Friday, July 23, 2010

The Tragedy of Pudd'nhead Wilson: a 50-word book review

I started reading Pudd'nhead Wilson with an old paperback book and finished it on my nook e-reader after downloading the book for free from Project Gutenberg.

I wanted to review the book, and then I had the idea of adapting a classroom assignment to create a new form of book review: the fifty-word review. Not forty-nine or fifty-one words, but exactly fifty. Hitting the word count exactly would require precision, choice, and revision.

This review contains elements of the precis, but the precis, "a concise summary of essential points, statements, or facts," does not include opinion or personal evaluation, as does a review. However, concise and essential are definitely terms to take to heart.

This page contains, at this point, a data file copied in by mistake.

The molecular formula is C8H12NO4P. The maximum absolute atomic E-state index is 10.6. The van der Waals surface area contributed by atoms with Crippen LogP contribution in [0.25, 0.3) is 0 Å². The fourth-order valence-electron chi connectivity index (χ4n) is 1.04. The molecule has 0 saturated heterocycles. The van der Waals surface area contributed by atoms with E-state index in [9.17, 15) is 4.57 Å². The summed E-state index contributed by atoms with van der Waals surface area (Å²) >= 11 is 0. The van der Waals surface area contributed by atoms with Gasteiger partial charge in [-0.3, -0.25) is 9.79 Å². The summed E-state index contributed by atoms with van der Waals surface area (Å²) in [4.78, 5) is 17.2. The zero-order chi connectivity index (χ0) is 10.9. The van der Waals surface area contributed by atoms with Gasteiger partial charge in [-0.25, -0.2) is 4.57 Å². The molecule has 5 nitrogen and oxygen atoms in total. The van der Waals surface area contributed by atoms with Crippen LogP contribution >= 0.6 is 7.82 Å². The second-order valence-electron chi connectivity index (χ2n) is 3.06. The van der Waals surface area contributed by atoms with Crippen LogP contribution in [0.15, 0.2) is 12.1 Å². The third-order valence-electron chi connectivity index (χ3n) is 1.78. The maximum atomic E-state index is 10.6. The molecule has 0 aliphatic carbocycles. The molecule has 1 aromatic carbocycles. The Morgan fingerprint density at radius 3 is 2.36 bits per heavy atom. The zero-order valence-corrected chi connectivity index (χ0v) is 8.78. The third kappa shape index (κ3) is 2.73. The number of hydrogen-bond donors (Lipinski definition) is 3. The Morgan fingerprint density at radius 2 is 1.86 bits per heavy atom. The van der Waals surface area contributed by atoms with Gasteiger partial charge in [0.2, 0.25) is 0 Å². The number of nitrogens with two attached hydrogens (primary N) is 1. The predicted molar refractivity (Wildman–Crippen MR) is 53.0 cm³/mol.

What to include?
  • a sense of subject matter and theme
  • reference to character, setting, and conflict
  • a sense of value: an implied "thumbs up or down"
Here is my review. What do you think?

The Tragedy of Pudd'nhead Wilson
Mark Twain

Twain’s last novel addresses issues of personal identity and slavery. The book's plot, driven by a crime and the use of fingerprinting to solve it, is about two children, slave and white, switched as infants.  The devastating effect of slavery on both slave and owner is the novel’s true “tragedy.”
Copyright 2010 by Thomas L. Kepler, all rights reserved


  1. Good idea, Tom. Will have to have a go at summarising mine next week when I have time.

  2. I like your review. And your idea. Wouldn't word for me. Too wordy!